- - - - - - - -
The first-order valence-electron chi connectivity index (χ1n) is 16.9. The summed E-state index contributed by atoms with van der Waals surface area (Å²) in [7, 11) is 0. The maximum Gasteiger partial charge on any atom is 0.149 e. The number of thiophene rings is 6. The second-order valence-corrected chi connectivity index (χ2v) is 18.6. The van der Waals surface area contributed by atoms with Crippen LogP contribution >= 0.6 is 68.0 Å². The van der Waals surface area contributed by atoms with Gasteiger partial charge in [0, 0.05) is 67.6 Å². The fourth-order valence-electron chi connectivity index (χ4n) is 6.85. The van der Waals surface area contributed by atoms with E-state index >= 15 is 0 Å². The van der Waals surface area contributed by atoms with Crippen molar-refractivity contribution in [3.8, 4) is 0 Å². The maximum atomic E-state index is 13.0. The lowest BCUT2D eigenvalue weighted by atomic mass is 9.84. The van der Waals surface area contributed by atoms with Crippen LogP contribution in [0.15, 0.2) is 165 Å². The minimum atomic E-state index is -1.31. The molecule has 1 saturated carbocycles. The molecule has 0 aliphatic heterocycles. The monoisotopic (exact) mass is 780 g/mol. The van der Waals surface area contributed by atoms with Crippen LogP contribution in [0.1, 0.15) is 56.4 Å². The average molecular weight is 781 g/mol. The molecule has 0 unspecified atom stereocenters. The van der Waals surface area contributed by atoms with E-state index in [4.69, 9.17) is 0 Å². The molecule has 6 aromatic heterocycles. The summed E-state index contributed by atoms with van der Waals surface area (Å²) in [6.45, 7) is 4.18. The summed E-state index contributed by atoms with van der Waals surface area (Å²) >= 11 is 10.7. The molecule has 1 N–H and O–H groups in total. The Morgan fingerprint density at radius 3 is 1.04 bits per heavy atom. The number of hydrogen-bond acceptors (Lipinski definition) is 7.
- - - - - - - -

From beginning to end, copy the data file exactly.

The first-order valence-electron chi connectivity index (χ1n) is 16.9. The summed E-state index contributed by atoms with van der Waals surface area (Å²) in [7, 11) is 0. The maximum Gasteiger partial charge on any atom is 0.149 e. The number of thiophene rings is 6. The second-order valence-corrected chi connectivity index (χ2v) is 18.6. The van der Waals surface area contributed by atoms with Crippen LogP contribution >= 0.6 is 68.0 Å². The van der Waals surface area contributed by atoms with Gasteiger partial charge in [0, 0.05) is 67.6 Å². The fourth-order valence-electron chi connectivity index (χ4n) is 6.85. The van der Waals surface area contributed by atoms with E-state index >= 15 is 0 Å². The van der Waals surface area contributed by atoms with Crippen molar-refractivity contribution in [3.8, 4) is 0 Å². The maximum atomic E-state index is 13.0. The lowest BCUT2D eigenvalue weighted by atomic mass is 9.84. The van der Waals surface area contributed by atoms with Crippen LogP contribution in [0.15, 0.2) is 165 Å². The minimum atomic E-state index is -1.31. The molecule has 1 saturated carbocycles. The molecule has 0 aliphatic heterocycles. The monoisotopic (exact) mass is 780 g/mol. The van der Waals surface area contributed by atoms with Crippen LogP contribution in [0.1, 0.15) is 56.4 Å². The average molecular weight is 781 g/mol. The molecule has 0 unspecified atom stereocenters. The van der Waals surface area contributed by atoms with E-state index in [4.69, 9.17) is 0 Å². The molecule has 6 aromatic heterocycles. The summed E-state index contributed by atoms with van der Waals surface area (Å²) in [6.45, 7) is 4.18. The summed E-state index contributed by atoms with van der Waals surface area (Å²) >= 11 is 10.7. The molecule has 1 N–H and O–H groups in total. The Morgan fingerprint density at radius 3 is 1.04 bits per heavy atom. The number of hydrogen-bond acceptors (Lipinski definition) is 7.